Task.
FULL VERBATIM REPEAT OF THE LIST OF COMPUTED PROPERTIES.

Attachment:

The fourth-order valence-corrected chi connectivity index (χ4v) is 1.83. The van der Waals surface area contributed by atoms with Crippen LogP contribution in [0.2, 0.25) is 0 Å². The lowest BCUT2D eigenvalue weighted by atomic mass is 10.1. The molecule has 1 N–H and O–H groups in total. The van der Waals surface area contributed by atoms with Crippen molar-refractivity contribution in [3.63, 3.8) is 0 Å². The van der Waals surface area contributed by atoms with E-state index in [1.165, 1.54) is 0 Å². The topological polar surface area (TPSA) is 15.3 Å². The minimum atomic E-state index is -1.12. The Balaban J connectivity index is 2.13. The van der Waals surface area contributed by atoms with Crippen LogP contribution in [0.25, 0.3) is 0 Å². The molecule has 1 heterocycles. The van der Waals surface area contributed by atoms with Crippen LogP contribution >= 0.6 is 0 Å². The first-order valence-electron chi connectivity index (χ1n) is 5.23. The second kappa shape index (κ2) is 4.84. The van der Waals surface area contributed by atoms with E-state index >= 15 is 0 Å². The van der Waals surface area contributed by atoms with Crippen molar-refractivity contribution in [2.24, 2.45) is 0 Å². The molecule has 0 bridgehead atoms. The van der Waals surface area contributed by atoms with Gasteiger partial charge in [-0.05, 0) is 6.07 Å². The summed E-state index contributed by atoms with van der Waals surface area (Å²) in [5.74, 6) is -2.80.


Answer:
The fourth-order valence-corrected chi connectivity index (χ4v) is 1.83. The van der Waals surface area contributed by atoms with Crippen LogP contribution in [0.2, 0.25) is 0 Å². The lowest BCUT2D eigenvalue weighted by atomic mass is 10.1. The molecule has 1 N–H and O–H groups in total. The van der Waals surface area contributed by atoms with Crippen molar-refractivity contribution in [3.63, 3.8) is 0 Å². The van der Waals surface area contributed by atoms with E-state index in [1.165, 1.54) is 0 Å². The topological polar surface area (TPSA) is 15.3 Å². The minimum atomic E-state index is -1.12. The Balaban J connectivity index is 2.13. The van der Waals surface area contributed by atoms with Crippen LogP contribution in [0.25, 0.3) is 0 Å². The molecule has 1 heterocycles. The van der Waals surface area contributed by atoms with Crippen LogP contribution >= 0.6 is 0 Å². The first-order valence-electron chi connectivity index (χ1n) is 5.23. The second kappa shape index (κ2) is 4.84. The van der Waals surface area contributed by atoms with E-state index >= 15 is 0 Å². The van der Waals surface area contributed by atoms with Crippen molar-refractivity contribution in [2.24, 2.45) is 0 Å². The molecule has 0 bridgehead atoms. The van der Waals surface area contributed by atoms with Gasteiger partial charge in [-0.05, 0) is 6.07 Å². The summed E-state index contributed by atoms with van der Waals surface area (Å²) in [5.74, 6) is -2.80.